Mangawhai ratepayers will have to wait to see if they will get a judicial review into the town's controversial sewerage scheme that cost more than five times originally expected.
An application for a judicial review into the Mangawhai EcoCare wastewater treatment scheme - lodged by the Mangawhai Residents and Ratepayers' Association - was heard over three days in the High Court at Whangarei before Justice Paul Heath this week. After hearing evidence from the associations's lawyers and those representing the Kaipara District Council, Justice Heath has reserved his decision.
Mangawhai ratepayers were initially told the final scheme would cost no more than $10.8 million in 2003, then $37 million in 2009, while at the same time the council had taken out a loan for $57.978 million. The scheme left KDC with total debt of around $80 million, leading to the Government dismissing the elected councillors and appointing commissioners to run the council.
The processes the council used for the scheme were also highly criticised by an Auditor General's report.
Association lawyer Matthew Palmer said this was an important case not only for Kaipara ratepayers, the Mangawhai residents and the council, but also important for the constitution of New Zealand. It also affected the Bill of Rights Act and the rule of law.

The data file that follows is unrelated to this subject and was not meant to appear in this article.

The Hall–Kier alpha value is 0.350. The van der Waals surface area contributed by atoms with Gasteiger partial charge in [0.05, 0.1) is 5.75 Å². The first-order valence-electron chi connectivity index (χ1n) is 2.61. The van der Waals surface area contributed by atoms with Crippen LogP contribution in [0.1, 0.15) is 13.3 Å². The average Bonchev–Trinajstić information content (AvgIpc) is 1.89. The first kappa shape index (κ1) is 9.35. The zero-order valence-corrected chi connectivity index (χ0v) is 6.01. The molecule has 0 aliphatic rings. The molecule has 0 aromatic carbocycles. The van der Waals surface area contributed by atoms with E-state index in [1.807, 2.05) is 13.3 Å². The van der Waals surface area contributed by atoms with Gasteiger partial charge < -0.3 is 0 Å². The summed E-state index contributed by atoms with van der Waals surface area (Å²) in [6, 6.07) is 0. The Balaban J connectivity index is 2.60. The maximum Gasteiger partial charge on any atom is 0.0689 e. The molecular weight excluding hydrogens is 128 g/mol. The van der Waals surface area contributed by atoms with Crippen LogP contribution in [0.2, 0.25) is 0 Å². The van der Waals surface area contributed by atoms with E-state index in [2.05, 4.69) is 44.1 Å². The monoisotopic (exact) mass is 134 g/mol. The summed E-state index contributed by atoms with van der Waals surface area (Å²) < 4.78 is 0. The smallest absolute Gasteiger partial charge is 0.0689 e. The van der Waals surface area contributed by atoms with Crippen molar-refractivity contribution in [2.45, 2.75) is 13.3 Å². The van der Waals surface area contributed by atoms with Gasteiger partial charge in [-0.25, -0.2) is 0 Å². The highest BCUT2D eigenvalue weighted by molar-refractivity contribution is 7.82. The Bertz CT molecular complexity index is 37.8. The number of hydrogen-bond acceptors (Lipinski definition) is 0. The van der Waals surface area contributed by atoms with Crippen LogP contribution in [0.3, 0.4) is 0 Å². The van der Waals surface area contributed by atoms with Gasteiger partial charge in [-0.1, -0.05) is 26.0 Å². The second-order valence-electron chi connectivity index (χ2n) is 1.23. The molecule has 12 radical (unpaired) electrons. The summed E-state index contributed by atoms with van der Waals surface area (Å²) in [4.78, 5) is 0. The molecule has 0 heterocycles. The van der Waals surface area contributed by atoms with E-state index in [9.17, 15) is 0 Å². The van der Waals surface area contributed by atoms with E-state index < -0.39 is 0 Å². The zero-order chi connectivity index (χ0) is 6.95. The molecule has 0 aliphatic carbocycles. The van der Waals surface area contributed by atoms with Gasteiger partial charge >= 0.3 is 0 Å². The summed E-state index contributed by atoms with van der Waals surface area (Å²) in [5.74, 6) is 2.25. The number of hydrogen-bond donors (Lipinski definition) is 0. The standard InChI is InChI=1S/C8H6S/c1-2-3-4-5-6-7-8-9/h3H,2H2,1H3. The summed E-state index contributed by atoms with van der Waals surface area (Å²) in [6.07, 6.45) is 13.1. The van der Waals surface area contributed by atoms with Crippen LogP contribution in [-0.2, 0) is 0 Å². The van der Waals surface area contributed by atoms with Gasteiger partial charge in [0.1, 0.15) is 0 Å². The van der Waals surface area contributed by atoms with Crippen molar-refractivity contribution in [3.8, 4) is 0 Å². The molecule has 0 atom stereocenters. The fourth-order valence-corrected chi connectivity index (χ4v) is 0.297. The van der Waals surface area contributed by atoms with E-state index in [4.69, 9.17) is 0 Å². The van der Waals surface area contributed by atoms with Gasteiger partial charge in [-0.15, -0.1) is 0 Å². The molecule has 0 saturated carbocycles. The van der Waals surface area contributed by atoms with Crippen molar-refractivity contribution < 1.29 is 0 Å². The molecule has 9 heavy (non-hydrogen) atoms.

The group wanted, in effect, the judge to rule that the KDC's interpretation of the law relating to debt is wrong. It also wanted to rule that the KDC, in supporting the Kaipara Validation Act - a law passed by Parliament validating irregularities in the setting and assessing of Kaipara District rates from the 2006-07 financial year to 2011-12 - was acting against the Local Government Act and its responsibilities to ratepayers.
However, council lawyer David Goddard, QC, said the application should be struck out because senior managers involved in the decision have been replaced, the Kaipara District Council has argued in the High Court at Whangarei.
In his submissions, Mr Goddard said the change of guard at KDC from the one involved in the decision to establish EcoCare from 2005 to 2007 meant the application should be struck out.
Mr Goddard said the decision to legislate was made by Parliament, not KDC, therefore it made no sense for the association to suggest that the enactment of the legislation was a breach of the New Zealand Bill of Rights. He said it would be inconsistent with the Bill of Rights for the court to impose civil liability on KDC as a result of participating in Parliamentary proceedings.
More than 100 Mangawhai residents were at the court for the hearing - which is due to last at least until tomorrow - with proceedings screened live in a neighbouring courtroom so all the residents could watch the action.